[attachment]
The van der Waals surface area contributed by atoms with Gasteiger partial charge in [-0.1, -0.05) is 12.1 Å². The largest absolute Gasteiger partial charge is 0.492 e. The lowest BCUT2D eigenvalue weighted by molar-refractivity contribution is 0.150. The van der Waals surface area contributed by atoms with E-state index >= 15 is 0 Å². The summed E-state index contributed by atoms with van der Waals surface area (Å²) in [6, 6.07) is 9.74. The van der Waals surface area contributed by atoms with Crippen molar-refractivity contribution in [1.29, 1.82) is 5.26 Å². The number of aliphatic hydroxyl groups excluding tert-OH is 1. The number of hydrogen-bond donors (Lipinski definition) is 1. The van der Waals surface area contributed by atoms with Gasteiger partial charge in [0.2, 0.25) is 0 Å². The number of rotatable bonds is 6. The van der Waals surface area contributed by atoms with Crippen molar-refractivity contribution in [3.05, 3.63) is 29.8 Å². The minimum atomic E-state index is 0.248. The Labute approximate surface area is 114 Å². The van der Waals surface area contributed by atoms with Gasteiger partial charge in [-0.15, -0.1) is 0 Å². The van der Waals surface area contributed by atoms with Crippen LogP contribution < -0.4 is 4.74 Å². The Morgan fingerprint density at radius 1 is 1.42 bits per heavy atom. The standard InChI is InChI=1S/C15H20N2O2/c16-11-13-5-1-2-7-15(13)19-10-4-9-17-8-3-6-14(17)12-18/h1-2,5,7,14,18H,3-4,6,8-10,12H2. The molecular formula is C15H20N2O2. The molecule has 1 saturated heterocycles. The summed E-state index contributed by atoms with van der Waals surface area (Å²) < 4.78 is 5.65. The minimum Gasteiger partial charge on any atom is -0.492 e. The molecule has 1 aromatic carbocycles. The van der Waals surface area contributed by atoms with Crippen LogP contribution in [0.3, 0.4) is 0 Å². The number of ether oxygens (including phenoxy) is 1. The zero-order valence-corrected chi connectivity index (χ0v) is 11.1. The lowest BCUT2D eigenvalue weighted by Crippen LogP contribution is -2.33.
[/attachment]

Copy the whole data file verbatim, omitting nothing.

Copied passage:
The van der Waals surface area contributed by atoms with Gasteiger partial charge in [-0.1, -0.05) is 12.1 Å². The largest absolute Gasteiger partial charge is 0.492 e. The lowest BCUT2D eigenvalue weighted by molar-refractivity contribution is 0.150. The van der Waals surface area contributed by atoms with E-state index >= 15 is 0 Å². The summed E-state index contributed by atoms with van der Waals surface area (Å²) in [6, 6.07) is 9.74. The van der Waals surface area contributed by atoms with Crippen molar-refractivity contribution in [1.29, 1.82) is 5.26 Å². The number of aliphatic hydroxyl groups excluding tert-OH is 1. The number of hydrogen-bond donors (Lipinski definition) is 1. The van der Waals surface area contributed by atoms with Gasteiger partial charge in [0.2, 0.25) is 0 Å². The number of rotatable bonds is 6. The van der Waals surface area contributed by atoms with Crippen molar-refractivity contribution in [3.05, 3.63) is 29.8 Å². The minimum atomic E-state index is 0.248. The Labute approximate surface area is 114 Å². The van der Waals surface area contributed by atoms with Gasteiger partial charge in [-0.15, -0.1) is 0 Å². The van der Waals surface area contributed by atoms with Crippen LogP contribution < -0.4 is 4.74 Å². The Morgan fingerprint density at radius 1 is 1.42 bits per heavy atom. The standard InChI is InChI=1S/C15H20N2O2/c16-11-13-5-1-2-7-15(13)19-10-4-9-17-8-3-6-14(17)12-18/h1-2,5,7,14,18H,3-4,6,8-10,12H2. The molecular formula is C15H20N2O2. The molecule has 1 saturated heterocycles. The summed E-state index contributed by atoms with van der Waals surface area (Å²) < 4.78 is 5.65. The minimum Gasteiger partial charge on any atom is -0.492 e. The molecule has 1 aromatic carbocycles. The van der Waals surface area contributed by atoms with Crippen LogP contribution in [0.3, 0.4) is 0 Å². The number of ether oxygens (including phenoxy) is 1. The zero-order valence-corrected chi connectivity index (χ0v) is 11.1. The lowest BCUT2D eigenvalue weighted by Crippen LogP contribution is -2.33.